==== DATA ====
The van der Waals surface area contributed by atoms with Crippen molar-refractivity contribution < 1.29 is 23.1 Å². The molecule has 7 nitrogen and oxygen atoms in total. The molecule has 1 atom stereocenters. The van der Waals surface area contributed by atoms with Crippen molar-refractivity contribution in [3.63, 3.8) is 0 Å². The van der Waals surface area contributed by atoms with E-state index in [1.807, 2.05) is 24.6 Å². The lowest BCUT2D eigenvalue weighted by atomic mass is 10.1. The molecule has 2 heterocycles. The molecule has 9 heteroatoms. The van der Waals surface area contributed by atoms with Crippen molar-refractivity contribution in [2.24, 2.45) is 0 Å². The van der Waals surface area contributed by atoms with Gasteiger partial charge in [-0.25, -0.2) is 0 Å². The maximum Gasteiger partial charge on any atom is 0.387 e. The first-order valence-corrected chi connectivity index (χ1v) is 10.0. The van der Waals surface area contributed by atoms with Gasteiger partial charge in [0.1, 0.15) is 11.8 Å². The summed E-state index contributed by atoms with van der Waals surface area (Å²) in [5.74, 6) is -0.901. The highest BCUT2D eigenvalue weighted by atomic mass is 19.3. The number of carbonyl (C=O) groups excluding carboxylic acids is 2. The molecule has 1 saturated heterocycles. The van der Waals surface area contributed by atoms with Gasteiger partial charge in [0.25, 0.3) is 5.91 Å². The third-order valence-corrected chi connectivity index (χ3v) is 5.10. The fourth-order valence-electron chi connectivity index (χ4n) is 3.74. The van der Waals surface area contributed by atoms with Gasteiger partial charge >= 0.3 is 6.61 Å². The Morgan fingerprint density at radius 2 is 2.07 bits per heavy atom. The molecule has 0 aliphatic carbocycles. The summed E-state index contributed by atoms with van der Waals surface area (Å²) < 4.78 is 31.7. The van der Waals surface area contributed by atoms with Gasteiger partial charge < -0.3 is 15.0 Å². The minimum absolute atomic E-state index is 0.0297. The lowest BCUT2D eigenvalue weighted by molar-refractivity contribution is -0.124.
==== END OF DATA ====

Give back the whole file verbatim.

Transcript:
The van der Waals surface area contributed by atoms with Crippen molar-refractivity contribution < 1.29 is 23.1 Å². The molecule has 7 nitrogen and oxygen atoms in total. The molecule has 1 atom stereocenters. The van der Waals surface area contributed by atoms with Crippen molar-refractivity contribution in [3.63, 3.8) is 0 Å². The van der Waals surface area contributed by atoms with E-state index in [1.807, 2.05) is 24.6 Å². The lowest BCUT2D eigenvalue weighted by atomic mass is 10.1. The molecule has 2 heterocycles. The molecule has 9 heteroatoms. The van der Waals surface area contributed by atoms with Crippen molar-refractivity contribution in [2.24, 2.45) is 0 Å². The van der Waals surface area contributed by atoms with Gasteiger partial charge in [-0.25, -0.2) is 0 Å². The maximum Gasteiger partial charge on any atom is 0.387 e. The first-order valence-corrected chi connectivity index (χ1v) is 10.0. The van der Waals surface area contributed by atoms with Gasteiger partial charge in [0.1, 0.15) is 11.8 Å². The summed E-state index contributed by atoms with van der Waals surface area (Å²) in [5.74, 6) is -0.901. The highest BCUT2D eigenvalue weighted by atomic mass is 19.3. The number of carbonyl (C=O) groups excluding carboxylic acids is 2. The molecule has 1 saturated heterocycles. The van der Waals surface area contributed by atoms with Gasteiger partial charge in [0.25, 0.3) is 5.91 Å². The third-order valence-corrected chi connectivity index (χ3v) is 5.10. The fourth-order valence-electron chi connectivity index (χ4n) is 3.74. The van der Waals surface area contributed by atoms with Gasteiger partial charge >= 0.3 is 6.61 Å². The Morgan fingerprint density at radius 2 is 2.07 bits per heavy atom. The molecule has 0 aliphatic carbocycles. The summed E-state index contributed by atoms with van der Waals surface area (Å²) < 4.78 is 31.7. The van der Waals surface area contributed by atoms with Gasteiger partial charge < -0.3 is 15.0 Å². The minimum absolute atomic E-state index is 0.0297. The lowest BCUT2D eigenvalue weighted by molar-refractivity contribution is -0.124.